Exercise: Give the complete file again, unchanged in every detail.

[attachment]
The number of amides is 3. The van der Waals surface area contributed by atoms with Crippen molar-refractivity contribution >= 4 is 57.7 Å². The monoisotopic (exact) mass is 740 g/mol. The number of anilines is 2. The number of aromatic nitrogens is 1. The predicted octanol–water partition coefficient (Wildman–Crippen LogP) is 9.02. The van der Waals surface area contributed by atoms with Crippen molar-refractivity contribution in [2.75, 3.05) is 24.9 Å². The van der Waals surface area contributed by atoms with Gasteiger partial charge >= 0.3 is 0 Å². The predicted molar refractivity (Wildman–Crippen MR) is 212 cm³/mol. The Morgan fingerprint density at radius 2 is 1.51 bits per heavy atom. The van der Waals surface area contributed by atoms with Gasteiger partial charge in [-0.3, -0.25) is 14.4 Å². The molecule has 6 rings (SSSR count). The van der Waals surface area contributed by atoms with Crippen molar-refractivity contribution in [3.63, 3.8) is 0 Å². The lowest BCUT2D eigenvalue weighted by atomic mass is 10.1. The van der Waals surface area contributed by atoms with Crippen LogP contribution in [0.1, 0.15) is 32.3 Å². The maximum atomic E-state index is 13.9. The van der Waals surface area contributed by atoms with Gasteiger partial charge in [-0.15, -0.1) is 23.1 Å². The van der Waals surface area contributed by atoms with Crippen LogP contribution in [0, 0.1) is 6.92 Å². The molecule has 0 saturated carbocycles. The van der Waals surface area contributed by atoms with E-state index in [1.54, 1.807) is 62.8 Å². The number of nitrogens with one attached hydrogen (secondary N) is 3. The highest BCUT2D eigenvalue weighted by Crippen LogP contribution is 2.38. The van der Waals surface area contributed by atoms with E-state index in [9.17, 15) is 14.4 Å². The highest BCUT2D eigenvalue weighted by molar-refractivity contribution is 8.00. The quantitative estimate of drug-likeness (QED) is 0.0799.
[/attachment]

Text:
The number of amides is 3. The van der Waals surface area contributed by atoms with Crippen molar-refractivity contribution >= 4 is 57.7 Å². The monoisotopic (exact) mass is 740 g/mol. The number of anilines is 2. The number of aromatic nitrogens is 1. The predicted octanol–water partition coefficient (Wildman–Crippen LogP) is 9.02. The van der Waals surface area contributed by atoms with Crippen molar-refractivity contribution in [2.75, 3.05) is 24.9 Å². The van der Waals surface area contributed by atoms with Gasteiger partial charge >= 0.3 is 0 Å². The predicted molar refractivity (Wildman–Crippen MR) is 212 cm³/mol. The Morgan fingerprint density at radius 2 is 1.51 bits per heavy atom. The van der Waals surface area contributed by atoms with Gasteiger partial charge in [-0.3, -0.25) is 14.4 Å². The molecule has 6 rings (SSSR count). The van der Waals surface area contributed by atoms with Crippen molar-refractivity contribution in [3.63, 3.8) is 0 Å². The lowest BCUT2D eigenvalue weighted by atomic mass is 10.1. The van der Waals surface area contributed by atoms with Crippen LogP contribution in [0.1, 0.15) is 32.3 Å². The maximum atomic E-state index is 13.9. The van der Waals surface area contributed by atoms with Gasteiger partial charge in [-0.15, -0.1) is 23.1 Å². The van der Waals surface area contributed by atoms with Crippen LogP contribution in [0, 0.1) is 6.92 Å². The molecule has 0 saturated carbocycles. The van der Waals surface area contributed by atoms with E-state index in [1.54, 1.807) is 62.8 Å². The number of nitrogens with one attached hydrogen (secondary N) is 3. The highest BCUT2D eigenvalue weighted by Crippen LogP contribution is 2.38. The van der Waals surface area contributed by atoms with E-state index in [9.17, 15) is 14.4 Å². The highest BCUT2D eigenvalue weighted by molar-refractivity contribution is 8.00. The quantitative estimate of drug-likeness (QED) is 0.0799.